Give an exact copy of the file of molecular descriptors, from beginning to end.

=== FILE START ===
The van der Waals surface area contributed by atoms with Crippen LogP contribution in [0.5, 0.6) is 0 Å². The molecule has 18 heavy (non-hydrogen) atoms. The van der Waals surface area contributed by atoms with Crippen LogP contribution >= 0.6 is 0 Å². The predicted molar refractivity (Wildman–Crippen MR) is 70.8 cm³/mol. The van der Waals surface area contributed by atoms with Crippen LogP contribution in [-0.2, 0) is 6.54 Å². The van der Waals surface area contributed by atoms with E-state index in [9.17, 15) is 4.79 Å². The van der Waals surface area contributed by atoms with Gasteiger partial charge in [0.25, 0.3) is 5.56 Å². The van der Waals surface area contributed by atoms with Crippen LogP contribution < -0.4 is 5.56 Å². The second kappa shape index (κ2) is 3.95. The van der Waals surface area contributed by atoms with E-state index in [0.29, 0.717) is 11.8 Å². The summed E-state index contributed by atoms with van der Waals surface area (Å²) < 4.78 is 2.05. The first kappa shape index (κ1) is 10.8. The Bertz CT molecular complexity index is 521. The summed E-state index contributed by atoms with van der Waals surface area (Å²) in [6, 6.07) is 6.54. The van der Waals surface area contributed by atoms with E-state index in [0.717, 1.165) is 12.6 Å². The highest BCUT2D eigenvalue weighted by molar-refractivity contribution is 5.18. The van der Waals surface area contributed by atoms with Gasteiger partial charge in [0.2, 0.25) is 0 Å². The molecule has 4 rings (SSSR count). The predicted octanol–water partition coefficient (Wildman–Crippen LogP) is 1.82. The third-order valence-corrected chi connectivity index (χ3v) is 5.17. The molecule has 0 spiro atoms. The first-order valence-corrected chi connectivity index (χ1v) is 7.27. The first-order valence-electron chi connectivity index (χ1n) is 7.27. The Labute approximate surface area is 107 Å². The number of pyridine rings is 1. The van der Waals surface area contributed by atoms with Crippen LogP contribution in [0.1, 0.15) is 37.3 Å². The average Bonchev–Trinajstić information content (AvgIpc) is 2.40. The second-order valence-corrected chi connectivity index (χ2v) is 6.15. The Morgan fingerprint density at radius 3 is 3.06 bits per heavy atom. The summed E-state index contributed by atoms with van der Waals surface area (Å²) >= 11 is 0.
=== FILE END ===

The van der Waals surface area contributed by atoms with Crippen LogP contribution in [0.5, 0.6) is 0 Å². The molecule has 18 heavy (non-hydrogen) atoms. The van der Waals surface area contributed by atoms with Crippen LogP contribution >= 0.6 is 0 Å². The predicted molar refractivity (Wildman–Crippen MR) is 70.8 cm³/mol. The van der Waals surface area contributed by atoms with Crippen LogP contribution in [-0.2, 0) is 6.54 Å². The van der Waals surface area contributed by atoms with E-state index in [9.17, 15) is 4.79 Å². The van der Waals surface area contributed by atoms with Gasteiger partial charge in [0.25, 0.3) is 5.56 Å². The van der Waals surface area contributed by atoms with Crippen LogP contribution < -0.4 is 5.56 Å². The second kappa shape index (κ2) is 3.95. The van der Waals surface area contributed by atoms with E-state index in [0.29, 0.717) is 11.8 Å². The summed E-state index contributed by atoms with van der Waals surface area (Å²) < 4.78 is 2.05. The first kappa shape index (κ1) is 10.8. The Bertz CT molecular complexity index is 521. The summed E-state index contributed by atoms with van der Waals surface area (Å²) in [6, 6.07) is 6.54. The van der Waals surface area contributed by atoms with E-state index in [0.717, 1.165) is 12.6 Å². The highest BCUT2D eigenvalue weighted by molar-refractivity contribution is 5.18. The van der Waals surface area contributed by atoms with Gasteiger partial charge in [0.2, 0.25) is 0 Å². The molecule has 4 rings (SSSR count). The predicted octanol–water partition coefficient (Wildman–Crippen LogP) is 1.82. The third-order valence-corrected chi connectivity index (χ3v) is 5.17. The molecule has 0 spiro atoms. The first-order valence-corrected chi connectivity index (χ1v) is 7.27. The first-order valence-electron chi connectivity index (χ1n) is 7.27. The Labute approximate surface area is 107 Å². The number of pyridine rings is 1. The van der Waals surface area contributed by atoms with Crippen LogP contribution in [0.1, 0.15) is 37.3 Å². The average Bonchev–Trinajstić information content (AvgIpc) is 2.40. The second-order valence-corrected chi connectivity index (χ2v) is 6.15. The Morgan fingerprint density at radius 3 is 3.06 bits per heavy atom. The summed E-state index contributed by atoms with van der Waals surface area (Å²) >= 11 is 0.